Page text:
|I think it turned out well.|
Five repeats of the lace edging per side should add enough lace, without overdoing it. The math is easy enough: 72 rows per repeat divided by 2 (you only attach the edging every other row for it to lay flat), multiplied by 5 repeats equals 180 stitches per side. But then there are the corners. I’ve never turned a corner in knitting before, and designing my own was quite a challenge.
I know of two ways to turn a knitted corner*, easing the boarder** or a short row turn***. The math required to figure out how to ease the pattern worried me. But you only need one extra stitch for a short row corner. I liked that math.
So, I picked up 101 stitches per side around the blanket. I had to fudge a bit, but not much. Then I knit around, and around, and around, yarning over twice per corner until I had 181 stitches per side. Easy, and rather repetitive. Designing the lace corners were neither. Getting your knitting to turn 90 degrees, while keeping the style of the edge, is not the easiest thing in the world.
Working on both projects kept me from going crazy from either. When the lace became too much, I switched to the relaxing stockinette. When the stockinette became too mindless, I worked on getting the corner right (pun intended). I tried out four different corner swatches and charted out at least five other possible corners.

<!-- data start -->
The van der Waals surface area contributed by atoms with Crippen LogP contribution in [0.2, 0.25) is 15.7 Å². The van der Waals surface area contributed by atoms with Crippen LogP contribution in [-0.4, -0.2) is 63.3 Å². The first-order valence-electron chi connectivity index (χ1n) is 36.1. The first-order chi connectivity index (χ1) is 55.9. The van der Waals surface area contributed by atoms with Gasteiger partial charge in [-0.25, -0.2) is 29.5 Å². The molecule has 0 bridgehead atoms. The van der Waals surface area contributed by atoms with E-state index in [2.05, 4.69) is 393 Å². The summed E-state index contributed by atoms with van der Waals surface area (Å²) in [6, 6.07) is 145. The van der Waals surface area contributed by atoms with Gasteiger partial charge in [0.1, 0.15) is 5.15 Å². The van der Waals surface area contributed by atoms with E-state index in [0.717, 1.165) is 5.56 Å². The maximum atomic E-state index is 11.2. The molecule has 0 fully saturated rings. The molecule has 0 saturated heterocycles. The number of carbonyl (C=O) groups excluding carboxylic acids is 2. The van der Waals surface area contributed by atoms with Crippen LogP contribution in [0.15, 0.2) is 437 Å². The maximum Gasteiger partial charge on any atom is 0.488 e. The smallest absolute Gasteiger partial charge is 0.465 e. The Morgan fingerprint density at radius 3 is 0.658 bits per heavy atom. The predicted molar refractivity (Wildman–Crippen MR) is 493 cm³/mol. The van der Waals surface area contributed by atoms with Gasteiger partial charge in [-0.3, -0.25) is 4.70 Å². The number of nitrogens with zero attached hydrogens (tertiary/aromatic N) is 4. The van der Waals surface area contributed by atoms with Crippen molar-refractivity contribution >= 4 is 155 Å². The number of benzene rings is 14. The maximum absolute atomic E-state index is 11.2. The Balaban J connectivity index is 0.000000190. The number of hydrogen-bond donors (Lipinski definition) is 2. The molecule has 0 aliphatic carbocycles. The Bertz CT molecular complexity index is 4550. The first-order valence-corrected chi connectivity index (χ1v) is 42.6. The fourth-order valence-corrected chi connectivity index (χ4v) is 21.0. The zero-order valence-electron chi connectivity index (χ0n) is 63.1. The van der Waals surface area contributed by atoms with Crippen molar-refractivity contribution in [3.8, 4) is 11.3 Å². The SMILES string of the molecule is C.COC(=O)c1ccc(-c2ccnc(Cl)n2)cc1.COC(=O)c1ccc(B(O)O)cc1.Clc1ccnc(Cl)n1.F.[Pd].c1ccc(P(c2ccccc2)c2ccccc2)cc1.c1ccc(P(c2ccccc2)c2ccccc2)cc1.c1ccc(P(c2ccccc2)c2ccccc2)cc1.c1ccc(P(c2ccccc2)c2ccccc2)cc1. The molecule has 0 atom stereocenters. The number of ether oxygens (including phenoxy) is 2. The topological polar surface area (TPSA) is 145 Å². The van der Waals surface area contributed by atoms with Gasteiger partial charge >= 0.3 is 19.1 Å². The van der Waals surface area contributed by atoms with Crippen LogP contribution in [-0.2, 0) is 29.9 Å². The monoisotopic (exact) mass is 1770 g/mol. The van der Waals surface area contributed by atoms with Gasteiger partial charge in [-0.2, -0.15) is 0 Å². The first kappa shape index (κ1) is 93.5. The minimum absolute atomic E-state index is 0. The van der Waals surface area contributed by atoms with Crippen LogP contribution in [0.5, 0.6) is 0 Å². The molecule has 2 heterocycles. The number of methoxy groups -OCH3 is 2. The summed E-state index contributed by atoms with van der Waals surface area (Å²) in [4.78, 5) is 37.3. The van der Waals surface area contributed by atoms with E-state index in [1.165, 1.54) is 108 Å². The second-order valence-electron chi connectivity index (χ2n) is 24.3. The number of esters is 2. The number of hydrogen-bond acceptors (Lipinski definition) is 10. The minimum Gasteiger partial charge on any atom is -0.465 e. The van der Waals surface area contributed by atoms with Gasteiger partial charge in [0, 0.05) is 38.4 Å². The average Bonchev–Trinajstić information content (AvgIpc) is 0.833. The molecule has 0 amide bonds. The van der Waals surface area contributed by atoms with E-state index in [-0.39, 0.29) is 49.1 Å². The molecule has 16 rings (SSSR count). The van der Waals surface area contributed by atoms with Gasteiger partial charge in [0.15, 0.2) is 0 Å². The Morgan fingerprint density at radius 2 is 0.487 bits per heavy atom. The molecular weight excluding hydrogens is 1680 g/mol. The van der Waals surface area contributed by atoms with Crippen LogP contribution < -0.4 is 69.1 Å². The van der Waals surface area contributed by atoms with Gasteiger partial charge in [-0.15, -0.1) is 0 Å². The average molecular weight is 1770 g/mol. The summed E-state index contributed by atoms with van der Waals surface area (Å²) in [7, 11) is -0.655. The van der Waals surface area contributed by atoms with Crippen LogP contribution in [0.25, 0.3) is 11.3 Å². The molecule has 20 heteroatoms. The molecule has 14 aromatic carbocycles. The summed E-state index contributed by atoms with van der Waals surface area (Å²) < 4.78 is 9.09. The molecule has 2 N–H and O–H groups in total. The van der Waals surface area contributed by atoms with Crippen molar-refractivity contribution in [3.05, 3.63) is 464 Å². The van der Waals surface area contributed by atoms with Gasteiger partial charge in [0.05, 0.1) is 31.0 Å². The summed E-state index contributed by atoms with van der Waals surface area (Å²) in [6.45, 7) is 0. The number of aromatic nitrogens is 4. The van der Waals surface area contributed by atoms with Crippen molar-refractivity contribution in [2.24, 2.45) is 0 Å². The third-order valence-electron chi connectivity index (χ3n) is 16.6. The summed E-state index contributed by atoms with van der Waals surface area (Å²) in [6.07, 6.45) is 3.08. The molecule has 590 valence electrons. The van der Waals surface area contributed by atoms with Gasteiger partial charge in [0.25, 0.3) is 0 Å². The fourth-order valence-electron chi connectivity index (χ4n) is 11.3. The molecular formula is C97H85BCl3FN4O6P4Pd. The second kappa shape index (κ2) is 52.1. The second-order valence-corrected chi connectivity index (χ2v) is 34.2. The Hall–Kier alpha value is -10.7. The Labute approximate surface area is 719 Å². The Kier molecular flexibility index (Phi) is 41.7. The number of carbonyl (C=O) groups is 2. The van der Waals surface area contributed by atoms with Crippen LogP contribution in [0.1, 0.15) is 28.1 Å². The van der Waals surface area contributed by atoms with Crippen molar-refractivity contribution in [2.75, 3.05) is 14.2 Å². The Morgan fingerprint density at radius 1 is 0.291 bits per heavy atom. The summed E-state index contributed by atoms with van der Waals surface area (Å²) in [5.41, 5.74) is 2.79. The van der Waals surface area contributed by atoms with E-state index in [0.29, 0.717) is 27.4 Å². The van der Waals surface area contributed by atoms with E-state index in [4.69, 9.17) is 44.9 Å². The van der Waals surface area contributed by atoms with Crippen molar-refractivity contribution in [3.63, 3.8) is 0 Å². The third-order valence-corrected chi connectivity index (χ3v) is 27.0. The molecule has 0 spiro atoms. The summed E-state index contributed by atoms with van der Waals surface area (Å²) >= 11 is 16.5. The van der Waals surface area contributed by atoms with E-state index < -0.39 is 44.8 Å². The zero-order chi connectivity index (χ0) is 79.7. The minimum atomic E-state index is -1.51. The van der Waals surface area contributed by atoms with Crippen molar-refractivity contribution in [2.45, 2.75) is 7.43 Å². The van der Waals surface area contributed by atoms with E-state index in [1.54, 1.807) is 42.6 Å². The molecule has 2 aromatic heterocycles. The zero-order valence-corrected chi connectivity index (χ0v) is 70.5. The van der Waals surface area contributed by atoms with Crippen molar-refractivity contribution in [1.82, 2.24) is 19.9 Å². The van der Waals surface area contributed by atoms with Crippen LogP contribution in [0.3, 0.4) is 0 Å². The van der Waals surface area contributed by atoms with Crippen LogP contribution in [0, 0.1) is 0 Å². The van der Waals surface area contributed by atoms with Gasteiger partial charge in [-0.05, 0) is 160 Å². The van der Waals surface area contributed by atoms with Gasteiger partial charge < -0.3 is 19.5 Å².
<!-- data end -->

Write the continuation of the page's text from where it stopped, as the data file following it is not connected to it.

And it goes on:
|This is the whole lace edging swatch with the four different attempts at a corner.|
|It's the closest to the image I had in my head.|
Next time: There is a fabulous LYS in Houston.
*I’m sure there are more.
**When you ease a boarder, instead of picking up a stitch on the center every other row, you pick up the same stitch three times on one side of the corner, four times in the middle, and three times on the other side. Or at least I think that’s how you do it.
*** When working short rows you knit a row and turn before you get to the end. Then you knit back and forth in the center, eventually going back to knitting the whole row. You end up with a section of knitting that has more knitting in the center than at the edges. This can be used for toes and heals in socks, and also for including more space in sweaters for bustier ladies. Here’s a better explanation of short rows by Cat Bordhi.